4 steps to using public-access WiFi safely

Share on FacebookShare on Google+Tweet about this on TwitterShare on LinkedInEmail this to someonePrint this page

By Byron Aco­hi­do, ThirdCertainty

There’s no deny­ing the con­ve­nience of quick­ly tap­ping into a pub­lic WiFi access point, espe­cial­ly with so many pro­vid­ed for free by air­ports, cof­fee shops, book stores, hotels and the like. But you should keep in mind that it remains triv­ial for a low-skilled hack­er to tap in, observe your online activ­i­ty and even take con­trol of your device.

Using a net­work you don’t con­trol is like jump­ing into the wild west,” says Corey Nachrein­er, direc­tor of secu­ri­ty strat­e­gy at Watch­Guard Tech­nolo­gies. “You real­ly don’t want to go out with­out your six-shoot­er and maybe a bul­let proof vest.”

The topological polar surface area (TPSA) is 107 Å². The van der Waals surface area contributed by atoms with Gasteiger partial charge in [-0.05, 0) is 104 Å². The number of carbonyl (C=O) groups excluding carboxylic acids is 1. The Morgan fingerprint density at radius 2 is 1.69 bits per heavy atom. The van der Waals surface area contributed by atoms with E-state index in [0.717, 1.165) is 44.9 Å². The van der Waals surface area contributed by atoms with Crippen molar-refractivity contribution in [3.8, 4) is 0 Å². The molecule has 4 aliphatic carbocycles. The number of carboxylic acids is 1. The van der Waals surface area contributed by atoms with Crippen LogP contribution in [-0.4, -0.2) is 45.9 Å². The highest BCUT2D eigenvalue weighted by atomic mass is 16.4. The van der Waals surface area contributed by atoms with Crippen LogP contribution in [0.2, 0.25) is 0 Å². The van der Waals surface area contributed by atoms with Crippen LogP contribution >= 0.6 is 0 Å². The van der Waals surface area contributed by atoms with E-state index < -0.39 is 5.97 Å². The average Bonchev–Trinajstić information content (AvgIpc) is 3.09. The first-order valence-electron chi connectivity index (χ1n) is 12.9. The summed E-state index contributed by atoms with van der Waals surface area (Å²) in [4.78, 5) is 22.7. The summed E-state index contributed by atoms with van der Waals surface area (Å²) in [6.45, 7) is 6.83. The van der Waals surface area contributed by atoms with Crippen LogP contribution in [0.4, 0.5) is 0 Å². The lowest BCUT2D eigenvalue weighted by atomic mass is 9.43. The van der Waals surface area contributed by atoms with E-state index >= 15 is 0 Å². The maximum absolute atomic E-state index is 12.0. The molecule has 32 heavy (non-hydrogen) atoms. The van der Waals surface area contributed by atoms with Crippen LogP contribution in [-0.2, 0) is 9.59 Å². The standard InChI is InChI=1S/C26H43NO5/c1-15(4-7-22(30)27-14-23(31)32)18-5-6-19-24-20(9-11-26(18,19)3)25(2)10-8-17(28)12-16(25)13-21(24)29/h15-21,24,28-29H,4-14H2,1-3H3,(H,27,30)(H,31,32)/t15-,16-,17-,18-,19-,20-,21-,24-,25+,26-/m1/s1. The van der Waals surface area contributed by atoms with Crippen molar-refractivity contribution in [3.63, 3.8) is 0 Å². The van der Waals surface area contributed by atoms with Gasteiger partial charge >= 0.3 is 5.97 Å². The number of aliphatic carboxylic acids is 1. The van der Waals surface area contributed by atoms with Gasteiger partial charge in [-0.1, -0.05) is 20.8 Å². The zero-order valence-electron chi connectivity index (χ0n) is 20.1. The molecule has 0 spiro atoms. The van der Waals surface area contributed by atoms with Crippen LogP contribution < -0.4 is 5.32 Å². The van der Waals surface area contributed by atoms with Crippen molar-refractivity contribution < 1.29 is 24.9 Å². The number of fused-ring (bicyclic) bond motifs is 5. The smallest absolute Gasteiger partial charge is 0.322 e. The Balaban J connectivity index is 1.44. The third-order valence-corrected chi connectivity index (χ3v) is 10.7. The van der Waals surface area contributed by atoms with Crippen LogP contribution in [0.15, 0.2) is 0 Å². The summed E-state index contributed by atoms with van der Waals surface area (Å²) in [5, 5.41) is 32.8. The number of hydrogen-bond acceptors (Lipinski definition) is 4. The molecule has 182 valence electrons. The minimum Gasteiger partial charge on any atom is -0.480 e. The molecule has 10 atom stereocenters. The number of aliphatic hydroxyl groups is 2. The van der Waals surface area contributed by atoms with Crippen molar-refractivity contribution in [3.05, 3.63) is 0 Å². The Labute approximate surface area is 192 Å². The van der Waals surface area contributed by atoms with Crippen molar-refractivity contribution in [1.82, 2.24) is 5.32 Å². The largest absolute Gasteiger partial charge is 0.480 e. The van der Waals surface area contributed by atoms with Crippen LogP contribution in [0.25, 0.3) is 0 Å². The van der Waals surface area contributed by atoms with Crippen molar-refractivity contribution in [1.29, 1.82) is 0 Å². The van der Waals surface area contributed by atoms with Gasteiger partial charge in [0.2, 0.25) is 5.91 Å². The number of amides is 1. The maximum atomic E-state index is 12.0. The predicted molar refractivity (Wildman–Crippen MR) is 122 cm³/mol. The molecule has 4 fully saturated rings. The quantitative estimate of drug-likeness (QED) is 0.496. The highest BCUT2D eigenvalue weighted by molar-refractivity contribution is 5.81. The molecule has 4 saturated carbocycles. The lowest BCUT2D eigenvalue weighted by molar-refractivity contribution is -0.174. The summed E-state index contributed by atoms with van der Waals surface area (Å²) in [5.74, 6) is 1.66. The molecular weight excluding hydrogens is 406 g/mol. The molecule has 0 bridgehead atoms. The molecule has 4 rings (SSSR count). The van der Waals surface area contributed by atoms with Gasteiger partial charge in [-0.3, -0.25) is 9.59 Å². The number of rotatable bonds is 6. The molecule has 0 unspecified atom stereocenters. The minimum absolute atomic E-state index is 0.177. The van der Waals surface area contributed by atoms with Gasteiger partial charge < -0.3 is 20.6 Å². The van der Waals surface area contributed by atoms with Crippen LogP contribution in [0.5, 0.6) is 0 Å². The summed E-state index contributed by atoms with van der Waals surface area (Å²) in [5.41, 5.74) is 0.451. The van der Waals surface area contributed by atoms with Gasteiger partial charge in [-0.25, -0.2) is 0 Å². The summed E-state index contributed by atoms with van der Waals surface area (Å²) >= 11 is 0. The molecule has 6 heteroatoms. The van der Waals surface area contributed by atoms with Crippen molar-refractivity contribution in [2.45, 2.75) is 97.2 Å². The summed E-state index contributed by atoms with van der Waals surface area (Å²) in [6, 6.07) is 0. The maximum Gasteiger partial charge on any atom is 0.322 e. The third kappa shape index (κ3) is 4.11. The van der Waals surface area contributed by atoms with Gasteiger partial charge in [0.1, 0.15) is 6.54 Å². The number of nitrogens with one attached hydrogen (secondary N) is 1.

3C’s  newslet­ter: Free sub­scrip­tion to fresh analy­sis of emerg­ing exposures

Here are four steps to sleep bet­ter while using pub­lic WiFi access points.

  • Make sure you have a fire­wall and cur­rent anti-mal­ware suite enabled on your com­put­ing device.
  • Use your company’s Vir­tu­al Pri­vate Net­work, or sub­scribe to a con­sumer VPN ser­vice such as Hotspot Shield or Tun­nel­Bear. They’re both free, easy-to-use, secure dig­i­tal tun­nels that hide your com­put­ing device’s IP address and hin­ders Inter­net com­pa­nies from track­ing your Web brows­ing patterns.
  • Reg­u­lar­ly prune the WiFi net­works list­ed on your device for auto­mat­ic recon­nec­tion to lim­it the oppor­tu­ni­ties bad guys have to trick your device into con­nect­ing to a faked access point. In par­tic­u­lar, delete names of net­works you would only encounter when trav­el­ing far from your pri­ma­ry location.
  • Con­sid­er using a mobile hot spot con­nec­tion while trav­el­ing. You can sub­scribe to such a ser­vice on your smart­phone or through a sep­a­rate sig­nal sent through a USB modem. This is the surest way to con­nect to a trust­wor­thy network.


More on emerg­ing best practices

Encryp­tion rules ease retail­ers’ burden
Track­ing priv­i­leged accounts can thwart hackers
Impen­e­tra­ble encryp­tion locks down Inter­net of Things

Posted in Data Privacy, Editor's Picks